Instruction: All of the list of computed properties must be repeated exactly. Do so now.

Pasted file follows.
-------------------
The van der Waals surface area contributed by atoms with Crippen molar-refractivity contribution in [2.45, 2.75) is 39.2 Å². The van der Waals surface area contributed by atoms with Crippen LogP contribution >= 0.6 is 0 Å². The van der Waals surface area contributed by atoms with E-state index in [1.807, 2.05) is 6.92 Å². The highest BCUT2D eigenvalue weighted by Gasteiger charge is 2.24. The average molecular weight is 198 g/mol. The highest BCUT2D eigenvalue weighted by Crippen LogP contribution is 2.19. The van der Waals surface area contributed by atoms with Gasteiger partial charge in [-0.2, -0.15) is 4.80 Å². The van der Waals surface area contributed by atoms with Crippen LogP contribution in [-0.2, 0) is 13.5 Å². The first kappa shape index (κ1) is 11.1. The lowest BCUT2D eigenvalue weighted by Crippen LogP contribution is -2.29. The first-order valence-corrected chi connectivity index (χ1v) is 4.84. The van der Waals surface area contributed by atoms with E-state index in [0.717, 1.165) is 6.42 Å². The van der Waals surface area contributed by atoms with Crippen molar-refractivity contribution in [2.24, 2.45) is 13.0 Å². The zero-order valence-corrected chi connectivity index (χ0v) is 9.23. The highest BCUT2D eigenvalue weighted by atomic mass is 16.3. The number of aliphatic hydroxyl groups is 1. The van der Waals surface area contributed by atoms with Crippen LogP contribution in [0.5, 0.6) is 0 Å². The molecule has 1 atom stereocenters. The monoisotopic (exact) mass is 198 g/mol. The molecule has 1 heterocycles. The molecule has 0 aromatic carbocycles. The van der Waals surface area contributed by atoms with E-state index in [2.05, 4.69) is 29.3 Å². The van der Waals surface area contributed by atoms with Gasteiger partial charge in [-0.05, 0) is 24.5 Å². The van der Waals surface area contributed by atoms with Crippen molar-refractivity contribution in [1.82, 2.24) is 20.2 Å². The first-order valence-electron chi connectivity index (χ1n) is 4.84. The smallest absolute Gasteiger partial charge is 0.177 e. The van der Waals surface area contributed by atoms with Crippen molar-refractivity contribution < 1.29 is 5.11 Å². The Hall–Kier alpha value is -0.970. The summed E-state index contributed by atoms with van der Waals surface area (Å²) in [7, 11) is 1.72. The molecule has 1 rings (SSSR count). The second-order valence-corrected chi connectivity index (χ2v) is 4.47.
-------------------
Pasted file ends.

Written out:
The van der Waals surface area contributed by atoms with Crippen molar-refractivity contribution in [2.45, 2.75) is 39.2 Å². The van der Waals surface area contributed by atoms with Crippen LogP contribution >= 0.6 is 0 Å². The van der Waals surface area contributed by atoms with E-state index in [1.807, 2.05) is 6.92 Å². The highest BCUT2D eigenvalue weighted by Gasteiger charge is 2.24. The average molecular weight is 198 g/mol. The highest BCUT2D eigenvalue weighted by Crippen LogP contribution is 2.19. The van der Waals surface area contributed by atoms with Gasteiger partial charge in [-0.2, -0.15) is 4.80 Å². The van der Waals surface area contributed by atoms with Crippen LogP contribution in [-0.2, 0) is 13.5 Å². The first kappa shape index (κ1) is 11.1. The lowest BCUT2D eigenvalue weighted by Crippen LogP contribution is -2.29. The first-order valence-corrected chi connectivity index (χ1v) is 4.84. The van der Waals surface area contributed by atoms with E-state index in [0.717, 1.165) is 6.42 Å². The van der Waals surface area contributed by atoms with Crippen molar-refractivity contribution in [2.24, 2.45) is 13.0 Å². The zero-order valence-corrected chi connectivity index (χ0v) is 9.23. The highest BCUT2D eigenvalue weighted by atomic mass is 16.3. The number of aliphatic hydroxyl groups is 1. The van der Waals surface area contributed by atoms with Crippen LogP contribution in [0.5, 0.6) is 0 Å². The molecule has 1 atom stereocenters. The monoisotopic (exact) mass is 198 g/mol. The molecule has 1 heterocycles. The molecule has 0 aromatic carbocycles. The van der Waals surface area contributed by atoms with E-state index in [2.05, 4.69) is 29.3 Å². The van der Waals surface area contributed by atoms with Gasteiger partial charge in [-0.05, 0) is 24.5 Å². The van der Waals surface area contributed by atoms with Crippen molar-refractivity contribution in [1.82, 2.24) is 20.2 Å². The first-order valence-electron chi connectivity index (χ1n) is 4.84. The smallest absolute Gasteiger partial charge is 0.177 e. The van der Waals surface area contributed by atoms with Crippen molar-refractivity contribution < 1.29 is 5.11 Å². The Hall–Kier alpha value is -0.970. The summed E-state index contributed by atoms with van der Waals surface area (Å²) in [7, 11) is 1.72. The molecule has 1 rings (SSSR count). The second-order valence-corrected chi connectivity index (χ2v) is 4.47.